I tend to read a lot, and I tend to read very quickly. I’m wondering if I should alter my approach.
I’ve thought about this for years. I’ve always been a fast reader, and while I can usually keep straight the details of a book’s plot and characters, I don’t think I remember books that well. When writing my “favorite books” posts for the years 1996–2000, I’ve had real trouble remembering the details of rather a lot of them.
They were enjoyable at the time, sure, and I probably take more than just enjoyment out of them. I often get absorbed in books, and find myself looking at the world in differnt ways because of whatever I’m reading at the moment.
But I start to think that not being able to remember much about them means that there’s something lacking. That I’m treating them too lightly, perhaps, or that I’m treating the reading experience too lightly.
It’s always been at least slightly escapist for me. But that’s not a problem, in my opinion. I think the problem is that I’m doing the reading half-heartedly, perfunctorily. This is the key: without full attention, focus.
How can I be absorbed but not focused? Usually by surrendering entirely to the pull of the book’s plot and atmosphere. I don’t exactly suspend my critical faculties, but I do tend to rush through so that I can see what happens next.
I say “rush through”, but I want to alter the mode of my reading, not the speed of my reading.
I’ve been considering, for a while, writing a short review of every book I read, immediately after reading it. I’ve done this a few times, but not regularly. It didn’t seem to quite be what I was after. More recently, I’ve considered writing a short summary of plot and characters for each book I read, immediately after reading it. I still like that idea, but it seems somehow like a chore.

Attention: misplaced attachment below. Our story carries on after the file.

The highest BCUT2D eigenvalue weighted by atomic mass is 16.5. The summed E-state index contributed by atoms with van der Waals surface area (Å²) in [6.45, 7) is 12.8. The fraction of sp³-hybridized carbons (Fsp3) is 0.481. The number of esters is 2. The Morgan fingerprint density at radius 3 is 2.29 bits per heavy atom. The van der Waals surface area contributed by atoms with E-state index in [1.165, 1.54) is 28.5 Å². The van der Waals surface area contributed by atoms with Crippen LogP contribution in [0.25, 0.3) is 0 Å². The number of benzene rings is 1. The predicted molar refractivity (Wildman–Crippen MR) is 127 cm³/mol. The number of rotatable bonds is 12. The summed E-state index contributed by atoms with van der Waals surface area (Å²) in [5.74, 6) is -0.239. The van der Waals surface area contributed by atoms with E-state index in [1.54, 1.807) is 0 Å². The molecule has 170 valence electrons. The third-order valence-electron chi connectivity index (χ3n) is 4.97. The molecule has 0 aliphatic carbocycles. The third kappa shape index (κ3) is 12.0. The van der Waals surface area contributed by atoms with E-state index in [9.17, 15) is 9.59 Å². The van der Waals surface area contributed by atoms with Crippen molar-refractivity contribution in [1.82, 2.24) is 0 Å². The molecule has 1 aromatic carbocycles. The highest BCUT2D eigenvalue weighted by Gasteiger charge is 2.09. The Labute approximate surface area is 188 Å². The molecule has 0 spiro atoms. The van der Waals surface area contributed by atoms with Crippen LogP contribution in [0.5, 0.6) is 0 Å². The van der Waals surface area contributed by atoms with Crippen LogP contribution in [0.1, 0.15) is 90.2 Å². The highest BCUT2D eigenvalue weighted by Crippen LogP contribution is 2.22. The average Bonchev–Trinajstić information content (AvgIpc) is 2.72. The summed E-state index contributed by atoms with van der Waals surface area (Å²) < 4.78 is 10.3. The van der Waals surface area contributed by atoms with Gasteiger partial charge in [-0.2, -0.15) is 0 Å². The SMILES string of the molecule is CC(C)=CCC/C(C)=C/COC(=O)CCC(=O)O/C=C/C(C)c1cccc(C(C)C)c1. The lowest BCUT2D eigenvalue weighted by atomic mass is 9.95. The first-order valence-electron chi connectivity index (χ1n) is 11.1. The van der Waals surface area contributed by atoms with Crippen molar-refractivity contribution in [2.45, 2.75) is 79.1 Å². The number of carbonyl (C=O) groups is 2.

Now I’m thinking about taking notes as I read, something I have been resistant to for years. Notes would make any post-reading summary rather less of a chore, however. Furthermore, they would push me out of that absorbed state for a few moments—and, I suspect, help me to better appreciate the text when I re-engage with it.
There is a parallel here with yesterday’s post. When playing MTG, something I enjoy a great deal, I often fall into a state where I want to rush through my actions for the turn. I don’t want to break out of the enjoyment-mode I’m in, I just want to continue in it. When in that state, I tend to make mistakes, and then it’s a lot less enjoyable.
That state makes me think of some kind of opiate haze. There’s some part of my mind that likes the complexity and intricacy—but only up to a point. I end up wanting that pleasurable state, appreciating what could be called the “middle complexity” of the game, but resisting the challenge of thinking critically, of pushing myself to comprehend higher degrees of complexity. On a moment-to-moment basis, while playing, I enjoy following thought patterns that I have laid out for myself during an earlier period of learning, but I resist actually thinking. That is, thinking critically and engaging with the full complexity of the situation—instead I prefer engaging with the less-challenging model I have already constructed.
That is very similar to the mode I am often in when absorbed in a book. The similarity between those states makes me think that I’m right to reconsider my approach to reading. I’m still all for the absorption and the escapism—but focus and critical thinking should making those more rewarding.